I mean, we are just figuring out what actually imparts mass, and it's still pretty confusing. What if more that one virtual particle gave mass, and they had differing properties regarding speed. Indeed, I could black out, just trying to work out the logic of whatever the hell is happening on the virtual particle level. I am sure pretty anyone would. So confidence about what mass is or isn't, does or doesn't do, well to me that seems weird. Perhaps if the old einstein was alive to see all the crazy stuff we've discovered, he'd have turned these equations and concepts right on their head. In fact I am fairly sure he'd have at least revised his intepretation away from concepts like 'spacetime' to something less specific.  

 

I mean, time is still a mystery, and yet we have this concept called 'timespace'. There are people in the science community arguing about what time is, and whether it is in fact related to space (many say its not), right now - so much so, I don't think you could even get a good consensus. And that's pretty wild, when we compare that make with the old timespace concept - that thinking that it was all dimensional, forward moving, and clear cut, that's actually pretty old fashioned. We have entered into a lot more confusion about matter, time, space, due to datapoints and lines of thinking that didn't exist when e was alive. 





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  Reply # 1492340 14-Feb-2016 23:47
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I think there is a complete and consistent model of the atom.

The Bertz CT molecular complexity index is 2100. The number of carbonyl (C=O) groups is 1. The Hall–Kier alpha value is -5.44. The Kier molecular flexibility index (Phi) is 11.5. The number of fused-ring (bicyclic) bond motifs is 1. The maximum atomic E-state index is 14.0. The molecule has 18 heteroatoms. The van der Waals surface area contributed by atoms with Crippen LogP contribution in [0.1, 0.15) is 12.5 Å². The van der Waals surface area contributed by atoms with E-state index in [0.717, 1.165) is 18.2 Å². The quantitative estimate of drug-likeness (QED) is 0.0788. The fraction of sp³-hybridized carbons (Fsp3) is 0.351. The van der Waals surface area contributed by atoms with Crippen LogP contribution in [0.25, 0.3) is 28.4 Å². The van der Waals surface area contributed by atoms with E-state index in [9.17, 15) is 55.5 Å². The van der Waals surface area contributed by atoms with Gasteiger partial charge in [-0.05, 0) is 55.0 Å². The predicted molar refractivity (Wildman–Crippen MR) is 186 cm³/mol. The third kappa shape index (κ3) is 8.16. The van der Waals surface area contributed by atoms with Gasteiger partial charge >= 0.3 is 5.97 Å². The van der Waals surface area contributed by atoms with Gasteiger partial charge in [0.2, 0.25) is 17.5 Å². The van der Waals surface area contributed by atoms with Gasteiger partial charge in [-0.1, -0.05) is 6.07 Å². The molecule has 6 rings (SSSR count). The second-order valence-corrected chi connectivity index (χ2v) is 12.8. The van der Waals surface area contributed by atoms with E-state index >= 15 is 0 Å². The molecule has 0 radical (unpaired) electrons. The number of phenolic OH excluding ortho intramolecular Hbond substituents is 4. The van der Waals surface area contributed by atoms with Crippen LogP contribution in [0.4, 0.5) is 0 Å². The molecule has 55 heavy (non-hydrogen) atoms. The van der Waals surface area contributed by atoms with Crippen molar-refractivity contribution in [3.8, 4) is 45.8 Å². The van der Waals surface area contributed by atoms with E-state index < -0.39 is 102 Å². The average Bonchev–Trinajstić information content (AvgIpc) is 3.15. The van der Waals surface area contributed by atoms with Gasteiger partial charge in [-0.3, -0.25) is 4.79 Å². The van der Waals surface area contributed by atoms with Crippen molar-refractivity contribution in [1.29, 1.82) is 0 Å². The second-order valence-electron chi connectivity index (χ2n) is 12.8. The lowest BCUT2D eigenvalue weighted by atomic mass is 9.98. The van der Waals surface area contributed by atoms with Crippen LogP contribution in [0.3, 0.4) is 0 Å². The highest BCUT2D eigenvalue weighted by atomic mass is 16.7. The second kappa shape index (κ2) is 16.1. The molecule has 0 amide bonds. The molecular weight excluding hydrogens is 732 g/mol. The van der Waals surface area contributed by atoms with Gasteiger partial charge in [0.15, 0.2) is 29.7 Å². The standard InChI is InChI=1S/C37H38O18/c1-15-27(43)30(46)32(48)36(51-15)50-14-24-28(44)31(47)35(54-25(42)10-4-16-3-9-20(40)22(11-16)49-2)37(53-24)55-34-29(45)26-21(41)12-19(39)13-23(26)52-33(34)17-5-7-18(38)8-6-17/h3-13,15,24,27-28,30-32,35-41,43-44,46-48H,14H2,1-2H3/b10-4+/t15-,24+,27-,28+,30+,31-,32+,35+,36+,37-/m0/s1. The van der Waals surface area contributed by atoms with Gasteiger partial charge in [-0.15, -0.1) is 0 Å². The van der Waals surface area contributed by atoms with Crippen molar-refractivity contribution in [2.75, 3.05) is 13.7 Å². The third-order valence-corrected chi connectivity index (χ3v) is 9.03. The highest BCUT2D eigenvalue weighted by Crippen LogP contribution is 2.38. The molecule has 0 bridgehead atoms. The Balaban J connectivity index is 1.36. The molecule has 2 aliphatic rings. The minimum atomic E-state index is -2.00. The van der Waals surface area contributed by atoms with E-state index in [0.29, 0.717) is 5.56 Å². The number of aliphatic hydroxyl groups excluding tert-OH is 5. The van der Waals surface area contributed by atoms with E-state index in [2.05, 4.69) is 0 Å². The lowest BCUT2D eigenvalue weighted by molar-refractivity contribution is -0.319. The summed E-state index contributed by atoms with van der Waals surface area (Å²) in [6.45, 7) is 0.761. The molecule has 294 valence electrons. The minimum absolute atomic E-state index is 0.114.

It is part of the Standard Model.

 

We know what it is made of, what holds it together, and what breaks it apart.

 

Just because there is probability and uncertainty, doesn't mean it isn't real.

 

 

 

 

 

No the standard model isn't at all complete. It doesn't include the higgs, and certainty not at the mass it found to have. It doesn't scale to the macro, and thusly relativity is used for all astrophysics, and quantum mechanics for everything nano. Both theories, are demonstratably incomplete/wrong. We are waiting for the likely paradigm destroying replacement for both. I think the mass of the higgs which is a little towards many worlds theory, without being there, provides a sort of hint that will guide us there in part. 





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  Reply # 1492341 14-Feb-2016 23:56
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joker97:

 

Ok I explored your core science fundamental thingy and it turns out yeah, NO we have not proven General Relativity, just that [almost?] every experiment ever conducted supports it. So my apologies.